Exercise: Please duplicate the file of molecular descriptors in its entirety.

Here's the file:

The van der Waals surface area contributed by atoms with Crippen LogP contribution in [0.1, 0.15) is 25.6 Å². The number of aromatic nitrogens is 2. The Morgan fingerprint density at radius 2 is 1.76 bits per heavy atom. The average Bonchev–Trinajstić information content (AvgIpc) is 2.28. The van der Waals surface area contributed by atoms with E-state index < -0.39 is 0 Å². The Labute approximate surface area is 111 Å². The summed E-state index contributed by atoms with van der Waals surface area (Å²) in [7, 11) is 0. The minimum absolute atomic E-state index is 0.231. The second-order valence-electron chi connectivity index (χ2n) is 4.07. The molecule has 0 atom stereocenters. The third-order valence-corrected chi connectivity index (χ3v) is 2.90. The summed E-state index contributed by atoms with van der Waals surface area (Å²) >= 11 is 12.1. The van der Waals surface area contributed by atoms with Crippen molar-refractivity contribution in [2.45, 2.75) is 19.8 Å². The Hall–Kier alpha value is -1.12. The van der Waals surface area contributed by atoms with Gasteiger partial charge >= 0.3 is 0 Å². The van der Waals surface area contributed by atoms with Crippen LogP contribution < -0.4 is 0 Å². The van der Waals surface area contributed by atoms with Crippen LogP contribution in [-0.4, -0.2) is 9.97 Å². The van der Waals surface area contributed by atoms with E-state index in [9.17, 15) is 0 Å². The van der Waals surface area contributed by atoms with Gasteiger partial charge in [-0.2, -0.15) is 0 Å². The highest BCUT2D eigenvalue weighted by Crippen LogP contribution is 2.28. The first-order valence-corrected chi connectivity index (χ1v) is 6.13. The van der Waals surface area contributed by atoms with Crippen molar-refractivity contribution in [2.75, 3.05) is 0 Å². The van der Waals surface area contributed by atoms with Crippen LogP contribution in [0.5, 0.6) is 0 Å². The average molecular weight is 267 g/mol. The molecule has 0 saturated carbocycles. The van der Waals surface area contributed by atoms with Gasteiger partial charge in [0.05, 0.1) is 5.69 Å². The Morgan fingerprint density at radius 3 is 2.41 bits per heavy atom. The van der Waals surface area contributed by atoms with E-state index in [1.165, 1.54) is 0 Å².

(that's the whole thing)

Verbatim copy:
The van der Waals surface area contributed by atoms with Crippen LogP contribution in [0.1, 0.15) is 25.6 Å². The number of aromatic nitrogens is 2. The Morgan fingerprint density at radius 2 is 1.76 bits per heavy atom. The average Bonchev–Trinajstić information content (AvgIpc) is 2.28. The van der Waals surface area contributed by atoms with E-state index < -0.39 is 0 Å². The Labute approximate surface area is 111 Å². The summed E-state index contributed by atoms with van der Waals surface area (Å²) in [7, 11) is 0. The minimum absolute atomic E-state index is 0.231. The second-order valence-electron chi connectivity index (χ2n) is 4.07. The molecule has 0 atom stereocenters. The third-order valence-corrected chi connectivity index (χ3v) is 2.90. The summed E-state index contributed by atoms with van der Waals surface area (Å²) >= 11 is 12.1. The van der Waals surface area contributed by atoms with Crippen molar-refractivity contribution in [2.45, 2.75) is 19.8 Å². The Hall–Kier alpha value is -1.12. The van der Waals surface area contributed by atoms with Gasteiger partial charge >= 0.3 is 0 Å². The van der Waals surface area contributed by atoms with Crippen LogP contribution < -0.4 is 0 Å². The van der Waals surface area contributed by atoms with Crippen LogP contribution in [-0.4, -0.2) is 9.97 Å². The van der Waals surface area contributed by atoms with E-state index in [9.17, 15) is 0 Å². The van der Waals surface area contributed by atoms with Gasteiger partial charge in [-0.2, -0.15) is 0 Å². The highest BCUT2D eigenvalue weighted by Crippen LogP contribution is 2.28. The first-order valence-corrected chi connectivity index (χ1v) is 6.13. The van der Waals surface area contributed by atoms with Crippen molar-refractivity contribution in [2.75, 3.05) is 0 Å². The van der Waals surface area contributed by atoms with Crippen LogP contribution in [0.5, 0.6) is 0 Å². The average molecular weight is 267 g/mol. The molecule has 0 saturated carbocycles. The van der Waals surface area contributed by atoms with Gasteiger partial charge in [0.05, 0.1) is 5.69 Å². The Morgan fingerprint density at radius 3 is 2.41 bits per heavy atom. The van der Waals surface area contributed by atoms with E-state index in [1.165, 1.54) is 0 Å².